Jim Thome in August, they didn't j..."/> Jim Thome in August, they didn't j..."/> Jim Thome in August, they didn't j..."/>

Could the Indians Sign Omar Vizquel?


When the Indians traded for Jim Thome in August, they didn’t just get a booming bat to help anchor their lineup for the final few weeks of the season. Tribe fans were thrilled at the sight of seeing the 1990’s hero and general great guy in a Cleveland uniform again. His return made the end of the season fun even as the Indians fell further and further behind in the division.

Thome won’t be back with the Indians in 2012—he already signed with the Phillies—but he wasn’t the only Cleveland legend to hit the free agent market this winter. Another, possibly even more beloved former player is also available: Omar Vizquel.

For those of you who’ve never heard of Indians baseball, Vizquel was a fan favorite and a no-doubt solid shortstop in Cleveland for 11 years. He hit .283/.352/.379 (94 wRC+) with 279 steals, 29.5 fWAR, and a strikeout rate of just 9.0% in 1475 games between 1994-2004. But while he swung a decent bat, he was best known for his glove. There’s no question he was the best defensive infielder of my lifetime, and he has to rank as one of the top-fielding shortstops in baseball history.

Would he be a fit in Cleveland again in 2012? Sad as it is to say, he probably wouldn’t.

At this point, the only role Vizquel is cut out for is that of a utility infielder. He played just 58 games with the White Sox this year, hitting just .251/.287/.305—that he had only eight extra-base hits in 167 plate appearances isn’t a good sign. In addition to shortstop he saw time at all three bases, but both sabermetric defensive stats and the naked eye agree that he’s not nearly the elite fielder he once was.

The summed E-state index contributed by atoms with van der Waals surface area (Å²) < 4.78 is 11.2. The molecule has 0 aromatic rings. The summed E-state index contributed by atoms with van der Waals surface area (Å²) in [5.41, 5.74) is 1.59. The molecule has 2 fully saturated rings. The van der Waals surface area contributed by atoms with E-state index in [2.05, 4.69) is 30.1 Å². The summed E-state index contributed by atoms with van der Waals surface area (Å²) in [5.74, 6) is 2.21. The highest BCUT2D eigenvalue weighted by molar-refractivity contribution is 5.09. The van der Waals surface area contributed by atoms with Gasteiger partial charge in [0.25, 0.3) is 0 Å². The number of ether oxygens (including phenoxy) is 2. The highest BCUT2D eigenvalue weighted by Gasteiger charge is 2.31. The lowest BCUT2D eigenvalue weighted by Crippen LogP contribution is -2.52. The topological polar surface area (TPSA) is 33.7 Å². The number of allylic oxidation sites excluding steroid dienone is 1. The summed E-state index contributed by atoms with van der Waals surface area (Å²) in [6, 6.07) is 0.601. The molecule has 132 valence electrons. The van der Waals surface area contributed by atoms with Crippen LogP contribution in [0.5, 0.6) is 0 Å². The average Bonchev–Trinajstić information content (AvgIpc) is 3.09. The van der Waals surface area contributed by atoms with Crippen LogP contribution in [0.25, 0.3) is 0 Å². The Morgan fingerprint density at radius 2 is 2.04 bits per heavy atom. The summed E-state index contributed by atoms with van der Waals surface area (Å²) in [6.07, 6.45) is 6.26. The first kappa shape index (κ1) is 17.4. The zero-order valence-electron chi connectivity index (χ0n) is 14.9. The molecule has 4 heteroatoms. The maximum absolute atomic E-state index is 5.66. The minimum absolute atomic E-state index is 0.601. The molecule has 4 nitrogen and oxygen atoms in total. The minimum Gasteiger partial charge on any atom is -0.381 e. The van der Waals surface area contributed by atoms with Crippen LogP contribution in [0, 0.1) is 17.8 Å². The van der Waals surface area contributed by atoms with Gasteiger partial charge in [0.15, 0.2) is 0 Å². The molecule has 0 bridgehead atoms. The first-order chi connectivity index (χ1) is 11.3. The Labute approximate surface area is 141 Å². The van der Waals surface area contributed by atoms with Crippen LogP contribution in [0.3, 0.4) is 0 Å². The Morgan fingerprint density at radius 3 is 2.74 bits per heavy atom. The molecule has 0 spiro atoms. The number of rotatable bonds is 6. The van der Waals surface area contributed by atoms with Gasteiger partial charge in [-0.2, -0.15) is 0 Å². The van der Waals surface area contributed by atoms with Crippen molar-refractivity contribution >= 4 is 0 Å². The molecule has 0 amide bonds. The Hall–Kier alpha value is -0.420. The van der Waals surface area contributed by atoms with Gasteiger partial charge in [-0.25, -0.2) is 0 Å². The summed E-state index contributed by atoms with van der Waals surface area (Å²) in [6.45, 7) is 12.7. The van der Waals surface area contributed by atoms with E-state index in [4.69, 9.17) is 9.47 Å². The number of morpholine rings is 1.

Even though he turns 45 in April, I think there’s reason to believe he’d be somewhat better than he was last season—never before had he been below replacement-level—but clearly his best days are behind him, and he probably shouldn’t be used as anything more than a pinch-runner and a sixth infielder.

Unfortunately, the Indians already have way more than six infielders. Beyond the current projected starting four (Matt LaPorta, Jason Kipnis, Asdrubal Cabrera, Lonnie Chisenhall), Cleveland has Jack Hannahan, Jason Donald, Cord Phelps, and Luis Valbuena on the 40-man roster. Even excluding Carlos Santana and Shelley Duncan, both of whom saw time at first base in 2011, that means the Tribe has eight guys to fit around the horn as is.

It’s possible that Vizquel could win a spot on the bench. Hannahan would seem to have his spot on the 2012 roster pretty well sewn up thanks to his fantastic defense at third base, but that still leaves an opening for a middle infielder. Donald, Phelps, and Valbuena are question marks, and it’s conceivable that he could leapfrog them on the Opening Day depth chart.

But would that be the right decision? Donald and Phelps might not project as everyday players (though Donald hit pretty well in his 39-game stint this year) and Valbuena looks like a bust, but each of the three has a much higher upside for next year than Vizquel does. Even if he improves on his 2011 campaign, one or two of the above trio will probably play just as well, and there’s a pretty good chance at least one of them will turn out to be significantly better than Vizquel in 2012.

Beyond their upsides, though, there is another important reason for giving the current crop of backups some playing time: giving them the chance to tap into it. None of Vizquel’s hypothetical competitors are spring chickens—Phelps is 24, Valbuena is almost 26, and Donald is 27—but they’re all too young for the Indians to give up on. Odds are, at least one of them will end up to be a useful MLB player, but it can’t happen if they’re on the outside looking in. Vizquel’s presence on the roster would be a big impediment to their respective developments.

As a fan who grew up on the Tribe dynasty of the 90’s, I would love to see Omar come back to Cleveland. If he makes it to the Hall of Fame there’s no doubt he’ll go in with an Indians cap, and it would be oh-so-sweet if he were to return for a curtain call before he retires. But this isn’t the right time—there are better ways for the Indians to fill their utility infield spot, and right now letting Phelps or Donald or Valbuena find his swing is more important than nostalgia.

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